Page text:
Sarah Abood

Having accepted the experience pathway will inevitably commence, the Financial Planning Association is now working on damage limitation to prevent the carve out of education requirements

Then opposition financial services minister Stephen Jones proposed the pathway in late 2021 which is yet to have any clear policy proposition in place after two industry consultations.

FPA chief executive Sarah Abood tells Professional Planner the goal is to limit the pathway and prevent it from being open-ended.

“The biggest concern that members expressed to us was potentially someone who was 30 could have practiced for the next 40 years without upgrading their qualifications,” Abood says.

“For our members, that professionalism is really important – to be able to say to consumers the whole profession meets these standards. That’s our goal. We want to see it limited.”

In the FPA’s recommendation to the most recent consultation which was held last September, the FPA recommended not having an experience pathway. However, if the government was to go ahead with one that it should include a 10-year sunset period that ends in 2032.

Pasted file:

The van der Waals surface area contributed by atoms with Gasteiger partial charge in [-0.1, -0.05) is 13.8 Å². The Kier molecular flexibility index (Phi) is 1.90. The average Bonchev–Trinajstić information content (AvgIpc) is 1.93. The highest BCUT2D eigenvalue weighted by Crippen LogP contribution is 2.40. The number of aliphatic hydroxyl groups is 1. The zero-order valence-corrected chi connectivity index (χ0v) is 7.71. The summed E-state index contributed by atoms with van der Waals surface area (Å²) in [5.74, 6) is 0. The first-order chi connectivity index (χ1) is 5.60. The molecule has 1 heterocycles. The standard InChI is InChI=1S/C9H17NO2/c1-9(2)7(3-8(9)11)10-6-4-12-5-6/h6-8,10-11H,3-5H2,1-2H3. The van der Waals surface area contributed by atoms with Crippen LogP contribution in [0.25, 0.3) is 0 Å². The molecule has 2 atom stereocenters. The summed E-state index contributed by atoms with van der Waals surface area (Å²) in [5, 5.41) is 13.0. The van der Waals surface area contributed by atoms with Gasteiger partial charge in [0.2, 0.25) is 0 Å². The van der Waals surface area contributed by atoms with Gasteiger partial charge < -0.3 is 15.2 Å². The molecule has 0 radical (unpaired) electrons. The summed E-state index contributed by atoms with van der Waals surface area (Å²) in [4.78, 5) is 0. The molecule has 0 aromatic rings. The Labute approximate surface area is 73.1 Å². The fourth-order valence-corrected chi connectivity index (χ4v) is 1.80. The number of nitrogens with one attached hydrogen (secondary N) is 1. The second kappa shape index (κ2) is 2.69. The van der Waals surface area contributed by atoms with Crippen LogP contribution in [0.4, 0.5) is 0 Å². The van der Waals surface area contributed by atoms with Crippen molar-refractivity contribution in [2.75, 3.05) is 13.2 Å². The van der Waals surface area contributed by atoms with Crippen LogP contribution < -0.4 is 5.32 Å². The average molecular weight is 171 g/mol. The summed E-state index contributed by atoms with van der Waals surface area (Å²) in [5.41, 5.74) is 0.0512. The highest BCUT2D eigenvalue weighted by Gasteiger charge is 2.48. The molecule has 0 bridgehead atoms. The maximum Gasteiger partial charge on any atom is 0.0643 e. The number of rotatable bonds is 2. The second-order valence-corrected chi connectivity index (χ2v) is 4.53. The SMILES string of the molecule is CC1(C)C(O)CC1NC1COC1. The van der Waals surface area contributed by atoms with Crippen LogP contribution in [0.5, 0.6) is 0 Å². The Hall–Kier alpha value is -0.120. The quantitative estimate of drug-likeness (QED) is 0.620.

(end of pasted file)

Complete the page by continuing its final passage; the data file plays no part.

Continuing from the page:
“There’s a lot of ways [the pathway] could be limited in such a way that current experienced advisers could take advantage of that pathway,” Abood says.

She adds there is still much ambiguity over how the mechanics of an experience pathway would work.

“What do we mean by a clean record? What happens to someone who after five years on the experience pathway has a case go against them with AFCA,” Abood says. “There’s much to think about with how that would be implemented.”

No holiday resting period

The turn of the year has offered little down time for the association – late last year it latched onto the ATO’s consultation on advice fees and it eagerly awaits the minister’s reaction to the Quality of Advice Review proposals.

“We’re pleased the ATO has been willing to update the tax determination,” Abood says. “We’d be even more pleased if the government would legislate that financial advice by its very nature is tax deductible and we continue to prosecute that argument.”

She appreciates the tax office realised the legislation is “long in the tooth”.

“It was written in a time where advisers were considered to be investment advisers,” Abood says.